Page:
As Stars Begin to Burn

Three months to the day since my last blog post. Sounds rather like a statement fit for the confessional booth, doesn’t it?


“Forgive me Father, for I have . . . ‘  


I’ve been asking for forgiveness often of late. Of myself, for myself. Life, having flipped upside-down in recent months, leaves my inside-out heart pushing through a thick fog of self-doubt and anxiety with occasional glimpses of bright blue joy above. Love and belly laughs. Bonfires and beaches. Une chienne blanche. La ville rose. 


EndingsBeginningsLossesFinds freefalling like a poem snipped apart and flung into the air, its wordpieces floating to the ground to form new lines, new meanings.


When I began writing full-time three summers ago, I worried that stepping off the traditional work-life stage would distance me from life’s theatre, that I would fall into a too quiet existence, all the potential characters and their stories passing me by. I would no longer really live life, only observe it from a comfortable remove.


Turns out, I had nothing to fear. Life chased me down. Smacked me upside the head. Said don’t even think about getting comfortable, girlfriend. 


And so I am in the thick of it. My own story as large as life, almost larger than I can handle some days. But, fuck. It’s mine. In all its hot mess merry-go-round spinning whiplash glory of possibility and bewilderment of massive change. I am so alive I can scarcely breathe from the force of it.


2016-06-18 11.10.27

Manzanita, Oregon Coast, June 2016

And ever the writer, a part of me stands slightly outside, taking note of the emotions that hit my solar plexus like a hammer blow, the characters who crash through my heart’s door in all their noisy love and fury, unlooked for, uninvited, but inevitable. Intended. I create word photographs of the tsunami, knowing my way through this to the other side, to peace and equanimity, will be found on the page.


Thank you, precious friend, who read this Mary Oliver poem to me over the phone last night, over the sound of my sobs. Thank you, Poetry, for always speaking my heart.


Many thanks to those of you who have reached out to me these past weeks, wondering where I was, whether I was all right, when I’d be back. I’m here. Writing my stories. I’m here. Living this one wild and precious life.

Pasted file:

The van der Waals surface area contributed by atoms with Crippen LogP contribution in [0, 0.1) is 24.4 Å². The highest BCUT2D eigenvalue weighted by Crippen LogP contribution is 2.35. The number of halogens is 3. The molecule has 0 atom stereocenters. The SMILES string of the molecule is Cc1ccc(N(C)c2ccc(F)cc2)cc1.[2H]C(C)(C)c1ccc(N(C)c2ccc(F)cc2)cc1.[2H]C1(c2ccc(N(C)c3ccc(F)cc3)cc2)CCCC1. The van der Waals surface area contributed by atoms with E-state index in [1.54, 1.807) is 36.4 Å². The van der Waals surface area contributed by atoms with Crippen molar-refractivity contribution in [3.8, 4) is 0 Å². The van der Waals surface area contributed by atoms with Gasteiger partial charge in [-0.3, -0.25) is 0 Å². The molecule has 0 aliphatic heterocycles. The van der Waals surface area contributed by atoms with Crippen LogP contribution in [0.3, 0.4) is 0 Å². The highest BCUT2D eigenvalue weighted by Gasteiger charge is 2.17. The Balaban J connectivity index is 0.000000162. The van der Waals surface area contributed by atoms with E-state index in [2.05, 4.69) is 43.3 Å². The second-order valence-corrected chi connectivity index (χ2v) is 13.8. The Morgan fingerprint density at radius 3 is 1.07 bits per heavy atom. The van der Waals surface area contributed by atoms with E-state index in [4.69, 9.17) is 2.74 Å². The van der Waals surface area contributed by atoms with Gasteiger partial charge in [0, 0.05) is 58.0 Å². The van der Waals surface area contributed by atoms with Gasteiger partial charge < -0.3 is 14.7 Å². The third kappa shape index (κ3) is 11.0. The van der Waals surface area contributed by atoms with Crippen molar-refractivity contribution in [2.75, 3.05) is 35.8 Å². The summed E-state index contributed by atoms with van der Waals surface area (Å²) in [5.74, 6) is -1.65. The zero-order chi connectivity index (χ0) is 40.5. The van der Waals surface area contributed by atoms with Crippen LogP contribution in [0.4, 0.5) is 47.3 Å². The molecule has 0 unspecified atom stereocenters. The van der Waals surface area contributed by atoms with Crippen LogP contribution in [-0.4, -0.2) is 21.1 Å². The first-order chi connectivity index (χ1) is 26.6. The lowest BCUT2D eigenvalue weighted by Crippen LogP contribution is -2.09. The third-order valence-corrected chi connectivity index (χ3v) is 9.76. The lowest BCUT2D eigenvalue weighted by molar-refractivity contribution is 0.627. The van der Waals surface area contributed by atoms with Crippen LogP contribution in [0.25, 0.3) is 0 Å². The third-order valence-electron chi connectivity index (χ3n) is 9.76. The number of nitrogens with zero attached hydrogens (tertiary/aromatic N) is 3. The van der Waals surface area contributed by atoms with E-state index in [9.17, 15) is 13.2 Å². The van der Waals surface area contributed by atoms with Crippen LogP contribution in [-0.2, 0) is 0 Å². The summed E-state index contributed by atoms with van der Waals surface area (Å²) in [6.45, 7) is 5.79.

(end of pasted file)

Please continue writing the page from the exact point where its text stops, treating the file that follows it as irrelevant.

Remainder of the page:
I’m here. 


The Journey 
One day you finally knew
what you had to do, and began,
though the voices around you
kept shouting
their bad advice–
though the whole house
began to tremble
and you felt the old tug
at your ankles.
“Mend my life!”
each voice cried.
But you didn’t stop.
You knew what you had to do,
though the wind pried
with its stiff fingers
at the very foundations,
though their melancholy
was terrible.
It was already late
enough, and a wild night,
and the road full of fallen
branches and stones.
But little by little,
as you left their voices behind,
the stars began to burn
through the sheets of clouds,
and there was a new voice
which you slowly
recognized as your own,
that kept you company
as you strode deeper and deeper
into the world,
determined to do
the only thing you could do–
determined to save
the only life you could save.

by Mary Oliver 

18 thoughts on “As Stars Begin to Burn

    • Oh, thank you Cinda! I walk/hike 5-8 miles 4-5 times a week, also do yoga several times a week, swim, bike. Trust me- exercise and being in nature, and the two combined, are my drugs of choice- my antidepressants. It’s what keeps the woman sane and the writer creating! xoxo Julie


  1. Mary Oliver’s “The Journey” is one of my all time favorite poems! But my favorite thing you’ve written in this post is: “I am so alive I can scarcely breathe from the force of it.”

    Liked by 1 person

  2. Even though my faith is tenuous at best, my motto has long been “God is good and life is complicated.” Oh, if the woman next to you in line at the grocery store knew what you were dealing with…I think this all the time. We were never promised “neat”, so we deal with the messiness that comes our way. Next breath….

    Liked by 1 person

    • It takes so little to be kind, Michelle. And we were never guaranteed that life would be fair or easy. I think of what happened in France yesterday, what small and large tragedies unfold across the world every day, and I know how small my life is by comparison, but it’s the only life I have. I think the best any of us can do is live with awareness and integrity. And to be kind. The grocery store example is perfect- grant others the weight of their unseen burden. xoxo Julie

      Liked by 1 person

  3. I so admire that you aren’t afraid to feel the feelings. The way I learned to deal with my anxiety/depression was to just stop feeling so much because it was just debilitating and exhausting. That you just dive into the messiness of life with such grace is really inspiring. *hugs* for whatever you’ve been/are going though.

    Liked by 1 person

    • Thank you, beautiful Heather. Times I think I might be better off feeling and thinking less, but this is the way I’m built, right? Rolling with it and trying to breathe. So grateful for you. xoxo Julie


  4. I’m not a regular commenter, but I always look forward to your posts. I’m glad to see you back, though I understand how messy this process of living is. Thank you for sharing that poem–I hadn’t read it before and staying, storming, mending, striding have all been tumbling around in my head and heart of late. I should know by now that when in doubt, turn to Mary Oliver. All the best.

    Liked by 1 person

  5. I’ve missed reading your unique voice with its glorious colour. You’re helping me walk through my own fog this morning into a beautiful sunshiny day I thought I couldn’t enjoy. One day at a time…

    Liked by 2 people

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